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Response postings should be between 50 and 100 words.
(The List of References should not be included in the word count.)
If you exceed the word limit on an assignment or if you do not meet the lower limit, your assignment will likely be returned to you for revision. There will be a 10% loss of your score for an assignment that had to be revised because the original version exceeded or failed to meet the word limit.
In the introduction of their occasional paper to the RAND Corporation, Chandra and Acosta (as cited in Chandra & Acosta, 2009) noted that non-governmental organizations (NGOs) just like their counterparts funded with taxpayers’ money are instrumental contributors to human recovery (p. 17). One of the similarities between NGOs and government agencies during emergency management is the facilitation of disaster recovery through the improvement of community resilience to withstand disasters. Meanwhile, the primary difference between them is the provision of specialized services. For example, the Red Cross is considered the referenced organization for Emergency Support Function No.6 that partly involves the supply of data on a certain aspect of the response to the Department of Homeland Security (DHS) and FEMA (Hoog, 2011, p. 2). An additional difference between the NGOs and government agencies lies in the regulation concerning the use of their resources. NGOs are not subject to the bureaucracy that hinders the impact of federal agencies. Although the manner of their deployment and function is subject to a congressional order, their means of accessing materials required for execution significantly differs (Haddow, Bullock, & Coppola, 2014, p. 125). There is a need to review legislations governing the role of NGOs during disaster response. (200 words).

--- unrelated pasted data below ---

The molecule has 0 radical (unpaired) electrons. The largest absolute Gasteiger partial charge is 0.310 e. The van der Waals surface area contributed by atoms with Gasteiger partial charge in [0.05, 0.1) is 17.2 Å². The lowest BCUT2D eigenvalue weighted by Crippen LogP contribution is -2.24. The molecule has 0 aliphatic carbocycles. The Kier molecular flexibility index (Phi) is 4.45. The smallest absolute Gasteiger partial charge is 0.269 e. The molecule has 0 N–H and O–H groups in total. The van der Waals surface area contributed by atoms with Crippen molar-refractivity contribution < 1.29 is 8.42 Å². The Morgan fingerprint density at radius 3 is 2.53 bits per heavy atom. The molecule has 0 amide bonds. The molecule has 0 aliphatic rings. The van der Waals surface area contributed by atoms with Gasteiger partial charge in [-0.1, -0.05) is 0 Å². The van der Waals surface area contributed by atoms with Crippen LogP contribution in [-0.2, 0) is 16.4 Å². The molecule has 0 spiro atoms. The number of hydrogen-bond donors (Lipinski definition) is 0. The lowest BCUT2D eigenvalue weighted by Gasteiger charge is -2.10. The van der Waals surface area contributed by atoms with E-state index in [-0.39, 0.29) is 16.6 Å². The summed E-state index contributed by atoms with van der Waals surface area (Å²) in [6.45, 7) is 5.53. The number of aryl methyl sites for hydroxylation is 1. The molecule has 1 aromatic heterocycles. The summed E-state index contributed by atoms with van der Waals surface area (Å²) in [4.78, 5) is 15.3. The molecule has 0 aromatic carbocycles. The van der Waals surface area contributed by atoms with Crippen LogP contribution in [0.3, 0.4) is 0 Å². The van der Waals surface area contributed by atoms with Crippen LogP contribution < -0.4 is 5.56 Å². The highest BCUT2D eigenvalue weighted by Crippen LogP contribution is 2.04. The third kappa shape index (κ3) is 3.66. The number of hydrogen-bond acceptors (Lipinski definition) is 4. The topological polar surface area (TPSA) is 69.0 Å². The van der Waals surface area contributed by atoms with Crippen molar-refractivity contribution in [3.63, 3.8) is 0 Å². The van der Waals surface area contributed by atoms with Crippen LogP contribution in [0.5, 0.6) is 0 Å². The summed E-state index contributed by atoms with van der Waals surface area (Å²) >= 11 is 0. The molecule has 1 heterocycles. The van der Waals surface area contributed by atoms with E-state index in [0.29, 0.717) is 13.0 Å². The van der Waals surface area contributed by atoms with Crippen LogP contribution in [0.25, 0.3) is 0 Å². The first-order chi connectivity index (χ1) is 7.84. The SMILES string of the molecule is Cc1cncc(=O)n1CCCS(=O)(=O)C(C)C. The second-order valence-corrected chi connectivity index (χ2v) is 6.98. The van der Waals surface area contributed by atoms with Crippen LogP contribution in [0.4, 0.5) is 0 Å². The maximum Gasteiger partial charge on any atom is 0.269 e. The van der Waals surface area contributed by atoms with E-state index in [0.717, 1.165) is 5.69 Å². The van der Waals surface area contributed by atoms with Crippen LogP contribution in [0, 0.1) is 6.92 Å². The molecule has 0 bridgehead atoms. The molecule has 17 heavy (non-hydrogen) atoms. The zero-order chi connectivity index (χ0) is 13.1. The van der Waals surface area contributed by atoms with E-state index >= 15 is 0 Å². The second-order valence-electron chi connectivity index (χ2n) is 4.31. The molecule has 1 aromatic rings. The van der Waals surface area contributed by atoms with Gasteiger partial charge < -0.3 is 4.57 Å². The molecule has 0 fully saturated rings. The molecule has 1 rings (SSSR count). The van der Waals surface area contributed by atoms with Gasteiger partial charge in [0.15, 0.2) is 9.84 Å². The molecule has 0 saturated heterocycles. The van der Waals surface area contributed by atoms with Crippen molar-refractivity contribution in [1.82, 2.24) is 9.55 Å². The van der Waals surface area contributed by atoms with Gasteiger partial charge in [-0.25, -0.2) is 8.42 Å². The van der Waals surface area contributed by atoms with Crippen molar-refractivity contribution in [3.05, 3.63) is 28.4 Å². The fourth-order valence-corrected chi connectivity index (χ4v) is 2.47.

Chandra, A., & Acosta, J. D. (2009). The role of nongovernmental organizations in long-term human recovery after disaster: Reflections from Louisiana four years after Hurricane Katrina. Rand Corporation, pp. 1-34. Retrieved from http://www.rand.org/content/dam/rand/pubs/occasion…
Haddow, G. D., Bullock, J. A., & Coppola, D. P. (2014). Introduction to emergency management (5th ed.). Waltham, MA: Butterworth-Heinemann. Chapter 7, “The Disciplines of Emergency Management: Recovery”, pp. 123-127.
McCarthy, F. X. (2011). Public and private sector relationships in emergency management. Disaster Recovery Journal 29 (5), pp. 1-3 Retrieved from http://www.drj.com/articles/online-exclusive/public-and-private-sector-relationships-in-emergency-management.html#
” What is the function of Non-Governmental Organizations (NGO) during emergencies? NGO and governmental agencies play a significant role in emergency management (Lewis & Kanji, 2009). However, NGO provides specialized services while the government renders general services. Besides, unlike the government agency, NGO are not bureaucratic in the process of delivering essential services (Chandra & Acosta, 2009).
Therefore, the government should increase its investment on emergency management issues. Subsequently, citizens will be receiving quality and reliable services during the time of crisis. An increased government contribution towards the disaster management process fosters people’s safety. As a result, the government should diversify its operations to ensure it provides adequate services on sensitive issues such as disaster and emergency management. Consequently, the people will receive quality services.
Generally, the post was adequate and satisfactory. However, it should incorporate strategies for smoothening government operations to make sure that it collaborates with the NGO’s during responding to disasters. Notably, joint efforts between the two agencies will increase service delivery and citizens will receive adequate and more reliable services.”
Chandra, A., & Acosta, J. D. (2009). The role of nongovernmental organizations in long-term human recovery after disaster: Reflections from Louisiana four years after Hurricane Katrina. Santa Monica: Rand Corporation.
Lewis, D., & Kanji, N. (2009). Non-governmental organizations and development. New York: Routledge.